The idle ramblings of a Jack of some trades, Master of none

Aug 16, 2013

Author Names

It occurs me to me that the list of books I've read over the past 31 years can be treated as a source of names. Because the vast majority are from the English-speaking world, the names, too, are a spectrum of English Christian names. I thought I might plot the lot to see what patterns might emerge.

So here's what I did: I read into an R session the names of all my authors, removed duplicates (1844 names remaining), extracted the first names, and removed all those that have only an initial (e.g. 'J.'). I ended up with 1610 first names, not all distinct, of course. Here's a random selection of them: Robin, Marta, Michael, Hanif, Brian.

Observe the Hanif (Qureishi). Not a Christian name, what?

Of these 1610 names, 637 only occur once. These are names like: Wladyslaw, Vernor, Slavenka and Pamela.

Here's a barplot of the names that occur more than once.

The labels are not very clear unless you click through and zoom. Bit of a pain, that. 

So let me do this: I'll split the plot into 4 chunks.

Names occurring fewer than 4 times
Names occurring fewer than 10 times

Names occurring fewer than 20 times

The top names
Unsurprisingly, the top names are all male - I think I documented elsewhere that I've read far more books by men than by women. What's interesting is that the most popular female name is Mary (9 times) and there are twenty-two male names that occur more often than that, until the most popular male name of John (46 occurrences).

This is still a tad irregular, because obviously there are names like Tom and Thomas, or Will and William, and Marie and Maria and Mary which are variants: should these be treated as different? These days there's a vogue for erstwhile diminutives to be treated as true names (there are a few Charlies I know - and they assure me they are not Charles's; likewise, Jack is an immensely popular name now). The combining of the variants into one class is not something I can do automatically with a bit of coding magic, so I have to create a new list manually.

Here I'm a bit baffled again. Are Andrea, Andrew and Andrei the same? Is every Alex an Alexandra? Some could be Alexander, of course, while others might be Alexis or Alexei. Unless I look into the antecedents of each of the names, I'm not going to be able to make much progress here.

Let me make some hand-waving assertions, though.

If I club Ann, Anna, Anne and Annie into one class, then there are 14 of these.

If I club Dan and Daniel, then there are 10 of these.

Daves and Davids together are 32.

Erics and Erichs together are 10.

Freds, Fredericks, Friedrichs together are 10.

George and Georges together are 20.

Geoffrey and Jeffrey together are 7.

Helen, Helene and Helena together are 7.

Iain and Ian total 17.

Jack and John and Johann together are 51.

Jose, Joe and Joseph together are 14.

Mary, Marion, Marie, Maria and Mari are 13.

Mike, Mikhail, Michael, Michele, Mikael and Miguel total 35.

Niccolo, Nicholas and Nick total 12.

Bob, Robert, Roberto are 30.

Stephen, Steven, Steve and Stefan are 26.

Thomas and Tom are 17.

Will, William, Willem and Bob are 25.

So what do we have?

The most popular women's names are now Ann and Mary and Helen and Jane, in that order.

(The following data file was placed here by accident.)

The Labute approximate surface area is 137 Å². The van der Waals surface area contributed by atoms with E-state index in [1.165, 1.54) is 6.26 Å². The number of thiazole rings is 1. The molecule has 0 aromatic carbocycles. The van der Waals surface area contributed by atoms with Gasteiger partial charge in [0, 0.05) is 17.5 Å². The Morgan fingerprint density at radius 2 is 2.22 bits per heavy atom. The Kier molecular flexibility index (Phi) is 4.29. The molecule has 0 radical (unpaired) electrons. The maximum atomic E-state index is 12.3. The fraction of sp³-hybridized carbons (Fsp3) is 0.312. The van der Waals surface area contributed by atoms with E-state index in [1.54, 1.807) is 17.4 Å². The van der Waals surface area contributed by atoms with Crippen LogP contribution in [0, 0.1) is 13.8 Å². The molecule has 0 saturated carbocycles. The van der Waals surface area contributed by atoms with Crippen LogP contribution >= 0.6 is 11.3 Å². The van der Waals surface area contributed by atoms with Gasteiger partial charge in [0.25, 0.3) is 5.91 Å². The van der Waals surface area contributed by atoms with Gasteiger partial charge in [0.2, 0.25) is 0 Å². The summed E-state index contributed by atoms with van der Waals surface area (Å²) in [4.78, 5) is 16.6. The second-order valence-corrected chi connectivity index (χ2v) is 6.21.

The most popular men's names are John, Michael, David, Robert, Stephen, William.

Now, this website gives the top names in the US from 1900-2000. Observe that John, Michael and David were very popular in the early years, but gradually drifted down until only Michael and William remained in the top 10 in 2012. Between 1980 and 1990, John waned (heh).

Among women, Mary vanished from the top 10 in 1970; Anna and Helen were in the top 10 before the 1930s; Jane doesn't even figure in the list.

For some reason, the Scots have kept records of popular names over the last century (John tops the list till 1975, after which it plummets; Mary, Helen and Annie fade from the 1950s). Given that England and Wales have had censuses for yonks, I'm a bit puzzled that I can't readily find UK-wide statistics. Perhaps I'm not looking too closely.

But here's the thing! The Johns in my list - Bowers (1928- ), Brunner (1934-1995), Buchan (1875-1940), Creasey (1908-1973), Derbyshire (1945- ), Dickson Carr (1906-1977), Gribbin (1946- ), Fuller (1913-1990), Grant (1949- ), Grisham (1955- ), Harvey (1938- ), Norwich (1929- ), Kay (1948- ), Keay (1941- ), Lanchester (1962- ), Lawton (1949- ), le Carré (1931- ), Ford (1951-2006), Man (1941- ), Masters (1914- ), Mortimer (1923- ), McWhorter (1965- ), Reader (1937- ), Steinbeck (1902-1968), Wheeler (1911-2008), Wyndham (1903-1969) - are nearly all born in the heyday of the name. If I had the puff to look at the authors born after 1970, I'd probably find very few Johns.

On the other hand, the Anns in my list - Digby (1935- ), Weale (1929-2007), Frank (1929-1945), Dukthas (*), Lamott (1954- ), Tyler (1941- ), Fadiman (1953- ), Stothard (1983- ), Reid (1965- ), Cleeves (1954- ), Dee Ellis (??), Perry (1938- ), Proulx (1935- ), Maria Ortese (1914-1998) - are exceptions - most of them were born after the name's popularity dropped in the 1930s.

Make of it all what you will!

(* - Ann Dukthas is a pseudonym of Paul C. Doherty.)


Parmanu said...

You are insane, Fëanor.

Insanely good.

Fëanor said...

Too kind, too kind.

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